Department of Health Behavior (GRAD)

Department of Health Behavior

http://www.sph.unc.edu/hb

Leslie A. Lytle, Chair

Health Behavior is a department within the Gillings School of Global Public Health.

Professors

Noel Brewer, Biases in Health Decisions, Health Communication, Decision Making, Cancer Prevention and Control
Eugenia Eng, Community-Based Participatory Research, Structural Issues of Race and Class, Lay Health Advisor Interventions
Susan T. Ennett, Social Networks, Adolescent Health Risk Behaviors, Research Methods
Edwin Fisher, Diabetes, Community and Peer Interventions, Chronic Disease Management, Smoking and Smoking Cessation
Laura Linnan, Applied Research in Worksites and Other Community-Based Settings, Multiple Risk Factor Behaviors, Organizational Change
Leslie A. Lytle, Obesity, Nutrition, Cardiovascular Disease, Evidence-Based Public Health
Suzanne Maman, HIV/AIDS, International Health, Associations between HIV and Violence
Kurt Ribisl, Tobacco Control Policy, Built Environment and Health, Cancer Prevention and Control
Barbara Rimer, Cancer Control and Prevention, Tailored Print Communications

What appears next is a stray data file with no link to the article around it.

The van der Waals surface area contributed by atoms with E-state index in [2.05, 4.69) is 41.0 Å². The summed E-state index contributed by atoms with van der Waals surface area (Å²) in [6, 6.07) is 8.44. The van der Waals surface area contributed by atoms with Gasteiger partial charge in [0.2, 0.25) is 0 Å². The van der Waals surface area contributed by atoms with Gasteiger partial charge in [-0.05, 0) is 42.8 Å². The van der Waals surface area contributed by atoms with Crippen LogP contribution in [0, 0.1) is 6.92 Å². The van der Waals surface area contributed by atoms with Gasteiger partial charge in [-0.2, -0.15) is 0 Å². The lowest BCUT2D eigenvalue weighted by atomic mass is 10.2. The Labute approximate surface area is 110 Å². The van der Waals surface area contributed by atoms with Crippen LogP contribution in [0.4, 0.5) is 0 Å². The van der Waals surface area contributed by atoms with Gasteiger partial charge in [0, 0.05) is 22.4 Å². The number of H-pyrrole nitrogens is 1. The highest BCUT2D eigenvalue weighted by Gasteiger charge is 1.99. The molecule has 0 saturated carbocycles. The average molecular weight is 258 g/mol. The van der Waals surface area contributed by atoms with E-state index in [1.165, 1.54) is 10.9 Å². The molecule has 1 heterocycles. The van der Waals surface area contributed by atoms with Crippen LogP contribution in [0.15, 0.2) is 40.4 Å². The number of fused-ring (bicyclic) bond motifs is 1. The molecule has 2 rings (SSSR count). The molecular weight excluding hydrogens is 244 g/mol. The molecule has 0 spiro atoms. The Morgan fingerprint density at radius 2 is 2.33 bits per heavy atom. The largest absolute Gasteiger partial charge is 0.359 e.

Deborah Tate, Obesity, Computer/Internet Interventions, Health Communication

Associate Professors

Clare Barrington, Global Health, Infectious Diseases, Minority Health, Sexually Transmitted Diseases
Vivian Go, Global Health, HIV/AIDS, Sexually Transmitted Diseases, Substance Abuse, Violence Prevention
Carol Golin, Adherence to Chronic Medical Therapy, Patient-Provider Communication, Medical Decision Making for HIV Therapy and Prevention
Wizdom Powell, Men's Health, Health Disparities, Social and Health Behavior Theory

Assistant Professors

Nisha Gottfredson, Statistical Models, Research Methods, Substance Abuse
Kate Muessig, Global Health, Health Communication, Infectious Diseases, Mental Health, Minority Health, Sexually Transmitted Diseases
Nora Rosenberg, HIV/AIDS, Adolescent Health, Global Health, Women's Health, Sexual Behavior

Professor of the Practice

Jim Herrington, Global Health

Research Professor

Jo Anne L. Earp, Health Education Evaluation, Women's Health, Cancer Control, Patient Advocacy

Research Associate Professors

Carolyn Crump, Worksite Health Promotion and Evaluation, Program Planning, Management
K. Elizabeth (Beth) Moracco, Women's Health, Violence against Women, Evaluation Research

Research Assistant Professors

Marcella Boynton Hansen, Statistics and Methods, Stress and Coping, Cancer Prevention, Tobacco and Alcohol, Daily Diary Research, Health Disparities and Discrimination
Alexandra Lightfoot, Community-Based Participatory Research, Health Disparities, Healthy Choices and Behaviors to Support the Growth and Development of Youth, Educational Inequities
H. Luz McNaughton Reyes, Adolescent Health, Reproductive Health, Global Health
Ha Viet Tran, HIV/AIDS, Substance Abuse, Global Health 
Carmina Valle, Cancer Survivorship and Obesity